This page is a response to the document at http://bazaar-vcs.org/BzrVsHg, detailing why bzr is so much better than hg. Obviously, not everyone agrees on that; in fact, some large projects like Mozilla, Xen and the OpenSolaris and OpenJDK projects from Sun have already chosen to use Mercurial (see ProjectsUsingMercurial). Linus Torvalds, in his Google Tech Talk on revision control systems, pointed out Mercurial as the only other tool than git (the system he designed himself) worthy of consideration. Here are some things from the BzrVsHg document that are inaccurate or deserve a more neutral explanation.

More adaptive - direct support for more workflows

All of the workflows on the linked Workflows page can also be used from Mercurial. Although Mercurial doesn't currently support bound branches as explicitely distinct feature, that workflow can be archieved using the hooks support that Mercurial provides.

Better merging - fully integrated

The fact that Mercurial infers the existence of directories doesn't have anything to do with the capability of its merging algorithm. It does allow using external merge tools, which makes it easy to switch in your favorite merge tool.

Better storage model

In fact, local clones (branches) of any Mercurial repository on a capable file system use hardlinks to share their repositories. This means that, in effect, the same files are used to save most of the repository information for all the branches, similar to Bazaar's shared repositories. It is worth noting that the significant advantage of shared repositories in bzr is that it increases performance (by sacrificing repository independence). The Hg repository format generally outperforms (often significantly) both modes without making repositories interdependent.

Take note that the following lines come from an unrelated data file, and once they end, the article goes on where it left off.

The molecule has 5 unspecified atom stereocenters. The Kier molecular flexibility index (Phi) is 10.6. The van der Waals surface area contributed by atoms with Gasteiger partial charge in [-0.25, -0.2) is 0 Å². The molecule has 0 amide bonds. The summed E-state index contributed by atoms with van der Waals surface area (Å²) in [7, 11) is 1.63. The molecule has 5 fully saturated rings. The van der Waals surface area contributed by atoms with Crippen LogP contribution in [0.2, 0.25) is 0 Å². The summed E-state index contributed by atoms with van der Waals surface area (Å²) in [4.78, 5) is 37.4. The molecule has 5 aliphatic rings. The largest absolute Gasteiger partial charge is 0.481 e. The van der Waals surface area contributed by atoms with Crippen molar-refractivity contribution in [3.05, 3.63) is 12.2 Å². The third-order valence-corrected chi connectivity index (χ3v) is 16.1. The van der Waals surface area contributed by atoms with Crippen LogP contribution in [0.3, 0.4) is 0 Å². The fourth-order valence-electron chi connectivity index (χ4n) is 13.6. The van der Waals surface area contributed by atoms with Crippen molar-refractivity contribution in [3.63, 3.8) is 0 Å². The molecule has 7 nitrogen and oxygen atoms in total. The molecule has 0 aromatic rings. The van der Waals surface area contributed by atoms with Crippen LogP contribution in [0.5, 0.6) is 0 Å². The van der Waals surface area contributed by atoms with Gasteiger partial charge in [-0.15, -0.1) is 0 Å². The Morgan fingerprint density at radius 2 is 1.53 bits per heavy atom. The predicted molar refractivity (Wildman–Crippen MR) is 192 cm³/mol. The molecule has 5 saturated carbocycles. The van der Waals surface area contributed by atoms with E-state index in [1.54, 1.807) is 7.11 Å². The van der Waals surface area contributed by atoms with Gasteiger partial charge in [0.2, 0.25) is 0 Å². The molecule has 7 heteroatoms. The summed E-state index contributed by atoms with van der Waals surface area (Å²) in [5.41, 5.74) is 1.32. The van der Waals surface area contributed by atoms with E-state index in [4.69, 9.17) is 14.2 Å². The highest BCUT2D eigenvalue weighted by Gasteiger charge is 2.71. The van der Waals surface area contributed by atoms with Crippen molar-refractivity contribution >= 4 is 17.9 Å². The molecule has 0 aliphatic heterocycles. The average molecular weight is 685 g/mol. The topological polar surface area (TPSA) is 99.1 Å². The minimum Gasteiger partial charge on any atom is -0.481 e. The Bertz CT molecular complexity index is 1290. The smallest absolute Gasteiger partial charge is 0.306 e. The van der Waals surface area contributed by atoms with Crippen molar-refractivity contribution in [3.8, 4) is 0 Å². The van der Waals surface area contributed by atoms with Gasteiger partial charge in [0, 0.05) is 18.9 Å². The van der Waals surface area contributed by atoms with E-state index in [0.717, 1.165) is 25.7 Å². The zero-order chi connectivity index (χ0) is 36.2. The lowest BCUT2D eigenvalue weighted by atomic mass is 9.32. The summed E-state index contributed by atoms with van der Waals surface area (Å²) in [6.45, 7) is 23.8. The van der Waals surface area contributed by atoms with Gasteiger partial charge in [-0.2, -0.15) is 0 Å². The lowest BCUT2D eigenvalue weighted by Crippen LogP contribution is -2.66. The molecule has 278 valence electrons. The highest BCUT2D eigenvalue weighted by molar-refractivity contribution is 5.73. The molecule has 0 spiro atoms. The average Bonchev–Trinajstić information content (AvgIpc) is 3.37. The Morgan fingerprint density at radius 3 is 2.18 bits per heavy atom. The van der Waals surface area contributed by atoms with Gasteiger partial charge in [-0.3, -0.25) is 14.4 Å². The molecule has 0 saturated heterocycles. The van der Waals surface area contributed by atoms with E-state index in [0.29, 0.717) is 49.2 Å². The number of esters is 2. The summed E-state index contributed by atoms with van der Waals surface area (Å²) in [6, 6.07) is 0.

Robust renaming

The problems mentioned here have long been fixed. If some are still there, it would have been nice if they were pointed out explicitly.

It Just Works - UI is less complex

hg has a backout command, which provides similar functionality, but does it by keeping the history intact (instead of deleting changesets, it commits new changesets that reverse the older changesets). In fact, the immutability of changeset history is an important reliability and performance feature of hg.

Cleaner architecture - better layering

Well, it seems Bazaar's internal repository format has changed a number of times by now. By contrast, the repository format for hg was changed once, after some experience using the former format exposed some inefficiencies. hg has also gained a convert format that allows it to read from other types of repositories (currently, CVS, Darcs, git, Bazaar, Monotone, GNU Arch, Perforce and Subversion are supported) and write to some of those repositories (this feature is still in development).

More flexible plugins - not just new commands

The plugin support for Mercurial is fine. One of the oft-used plugins for Mercurial (mq), in fact, uses a different Repository object in order to layer some extra functionality on top of normal repositories. In addition, Mercurial has hooks infrastructure, which allows plugins and other code to plugin to some of the actions going on in and around a repository.

Bug tracker integration

Mercurial ships with a Bugzilla plugin. Trac has a very competent TracMercurial plugin (which is regarded within the Trac community as the best DVCS plugin available). Indeed, Mercurial provides no integration with the proprietary Launchpad platform (see LP #292557 and LP #260405).

Bazaar's Perceived Advantages

BzrVsHg (last edited 2010-02-12 13:46:09 by DirkjanOchtman)